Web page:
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Can I File Bankruptcy On My Own
Can I File Bankruptcy On My Own?
When you file bankruptcy, you are required to have an attorney to represent you – if you’re filing bankruptcy as a corporation or partnership.
But if you are filing Chapter 7 or 13 bankruptcy – on your own – as an individual, or a married couple, you are permitted to file on your own. It’s called Pro Se bankruptcy.
But, is filing as a pro de debtor a good idea?
Here is an analogy to attempting to file a bankruptcy on your own:
You have likely flown as a passenger on an airplane many times. It doesn’t look too hard to fly a jet, right? You just sit in the cockpit on the left hand side, push the throttle levers all the way forward and when you think you are going fast enough, you just pull the steering wheel in front of you back and….whoosh… off you go up into the air. Then you just steer the thing in the direction you want to go. Landing looks a little tricky, but, we will just figure that out when we get there.
Personally, that’s not a risk I’m willing to take. When I fly, I buy a ticket and pay someone who knows what they are doing to get me there quickly and in one piece.
Filing bankruptcy on your own is no different than flying a jet on your own. It can be done, but it’s risky.
Here are six excellent reason that you should not attempt to file a bankruptcy on your own.
- Pre-filing requirements must be met before you can even file bankruptcy. You have to learn what all the requirements are, in what order they must be met, and what has to be done to meet them. Without these requirements met, your filing is in vain.
- You might commit fraud without knowing it. Certain acts that you wouldn’t even think twice about, such as selling something, giving items or loaning money to relatives preceding or following a bankruptcy filing, are considered criminal acts of fraud. Your bankruptcy attorney will counsel you about what to do – and more important – what NOT to do – before you file.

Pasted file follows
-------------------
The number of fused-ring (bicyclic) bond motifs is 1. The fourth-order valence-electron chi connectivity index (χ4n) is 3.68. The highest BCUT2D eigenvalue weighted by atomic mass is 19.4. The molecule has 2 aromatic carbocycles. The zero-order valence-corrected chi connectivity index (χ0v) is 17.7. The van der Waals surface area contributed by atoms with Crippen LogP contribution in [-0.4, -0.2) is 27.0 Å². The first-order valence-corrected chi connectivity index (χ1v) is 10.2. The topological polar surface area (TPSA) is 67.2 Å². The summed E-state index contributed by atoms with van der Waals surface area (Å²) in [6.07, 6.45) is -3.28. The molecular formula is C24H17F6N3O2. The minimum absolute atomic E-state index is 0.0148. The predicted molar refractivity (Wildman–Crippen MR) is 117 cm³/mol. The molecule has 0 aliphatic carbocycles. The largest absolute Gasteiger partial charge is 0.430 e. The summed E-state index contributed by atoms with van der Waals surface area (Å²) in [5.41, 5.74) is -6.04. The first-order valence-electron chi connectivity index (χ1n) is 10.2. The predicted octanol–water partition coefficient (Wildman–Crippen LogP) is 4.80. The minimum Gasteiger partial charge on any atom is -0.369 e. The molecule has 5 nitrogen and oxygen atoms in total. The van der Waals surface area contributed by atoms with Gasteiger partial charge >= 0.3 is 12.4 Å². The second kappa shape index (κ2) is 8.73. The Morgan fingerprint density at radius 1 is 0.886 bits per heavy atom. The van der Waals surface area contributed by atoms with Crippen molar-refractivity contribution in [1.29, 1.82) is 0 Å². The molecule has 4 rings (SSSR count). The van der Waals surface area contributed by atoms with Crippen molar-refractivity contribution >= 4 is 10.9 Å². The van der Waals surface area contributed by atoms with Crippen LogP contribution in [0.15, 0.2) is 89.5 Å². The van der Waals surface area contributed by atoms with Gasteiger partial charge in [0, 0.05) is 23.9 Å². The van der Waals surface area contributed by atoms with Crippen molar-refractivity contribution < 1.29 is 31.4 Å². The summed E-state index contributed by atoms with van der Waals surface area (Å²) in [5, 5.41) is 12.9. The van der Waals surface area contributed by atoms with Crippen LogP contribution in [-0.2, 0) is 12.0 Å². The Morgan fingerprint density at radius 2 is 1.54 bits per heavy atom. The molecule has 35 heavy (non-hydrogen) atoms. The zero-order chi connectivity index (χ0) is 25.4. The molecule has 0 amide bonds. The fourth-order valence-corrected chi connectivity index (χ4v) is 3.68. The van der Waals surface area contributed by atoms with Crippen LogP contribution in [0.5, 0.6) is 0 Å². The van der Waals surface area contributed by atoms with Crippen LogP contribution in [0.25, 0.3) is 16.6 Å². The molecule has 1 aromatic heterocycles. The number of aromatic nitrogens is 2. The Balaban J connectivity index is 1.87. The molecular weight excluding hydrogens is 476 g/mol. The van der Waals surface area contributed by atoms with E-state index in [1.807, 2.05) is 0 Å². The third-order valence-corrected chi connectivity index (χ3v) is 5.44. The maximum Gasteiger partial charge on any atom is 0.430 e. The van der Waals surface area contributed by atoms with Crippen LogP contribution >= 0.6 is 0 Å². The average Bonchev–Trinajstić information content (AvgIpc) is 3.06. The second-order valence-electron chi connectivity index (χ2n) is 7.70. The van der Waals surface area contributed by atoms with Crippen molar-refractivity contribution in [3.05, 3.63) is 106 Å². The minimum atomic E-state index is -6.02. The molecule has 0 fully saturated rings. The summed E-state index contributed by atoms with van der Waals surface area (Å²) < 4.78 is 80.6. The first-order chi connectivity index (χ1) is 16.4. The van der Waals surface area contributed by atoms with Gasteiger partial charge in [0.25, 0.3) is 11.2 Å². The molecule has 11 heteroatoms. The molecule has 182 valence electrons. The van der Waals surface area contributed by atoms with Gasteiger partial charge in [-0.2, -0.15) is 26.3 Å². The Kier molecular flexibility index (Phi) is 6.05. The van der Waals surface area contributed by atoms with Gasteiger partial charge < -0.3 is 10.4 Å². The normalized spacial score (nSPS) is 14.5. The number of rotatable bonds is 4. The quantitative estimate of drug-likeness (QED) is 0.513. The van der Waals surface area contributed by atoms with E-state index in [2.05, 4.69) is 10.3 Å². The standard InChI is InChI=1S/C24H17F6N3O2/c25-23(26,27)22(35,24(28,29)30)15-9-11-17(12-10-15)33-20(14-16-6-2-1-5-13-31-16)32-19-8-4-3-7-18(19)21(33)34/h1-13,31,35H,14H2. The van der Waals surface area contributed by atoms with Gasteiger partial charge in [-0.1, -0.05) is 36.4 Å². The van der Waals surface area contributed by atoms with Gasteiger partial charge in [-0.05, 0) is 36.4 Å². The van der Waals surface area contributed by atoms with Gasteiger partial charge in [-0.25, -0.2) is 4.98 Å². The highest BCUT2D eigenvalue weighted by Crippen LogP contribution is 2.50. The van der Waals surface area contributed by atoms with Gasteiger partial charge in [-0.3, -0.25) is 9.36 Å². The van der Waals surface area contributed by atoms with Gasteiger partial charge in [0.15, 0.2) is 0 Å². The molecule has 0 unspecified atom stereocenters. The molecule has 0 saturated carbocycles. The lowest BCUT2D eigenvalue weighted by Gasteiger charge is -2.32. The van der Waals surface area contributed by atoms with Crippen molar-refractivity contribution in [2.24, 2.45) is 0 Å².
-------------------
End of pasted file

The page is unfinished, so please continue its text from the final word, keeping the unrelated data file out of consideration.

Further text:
- You could lose valuable assets. The bankruptcy code is complicated—more than 500 pages of law that became vastly more complicated after revisions to the code in 2005 that made it harder to discharge some types of debt. Not being familiar with the law in an intimate way means you can’t benefit from it fully. Your bankruptcy attorney knows these laws backwards and forwards, and knows how to apply the exemptions in your state in order to protect your assets from being sold by the Bankruptcy Trustee.
- You must prepare a means test. The means test is a complex analysis of your income and expenses, and it’s used in the most vital and rudimentary aspect of a bankruptcy proceeding; you can’t file bankruptcy if you don’t know which chapter you are filing. The means test determines this, and if you get it wrong, your case is dismissed.
- If you fail, your credit will suffer, but you won’t get any benefit. At any point you can encounter a fatal error in your filing that could cause you to go back to square one. And that doesn’t come without cost—a dismissal still affects your credit rating, yet you don’t get the protection, debt discharge, or the benefit of the automatic stay that comes with a bankruptcy filing.
- Your bankruptcy attorney can help you rebuild your credit and life after you file bankruptcy. We know credit better than anyone. We know why credit repair is a BS scam, and we know how to get great credit after bankruptcy.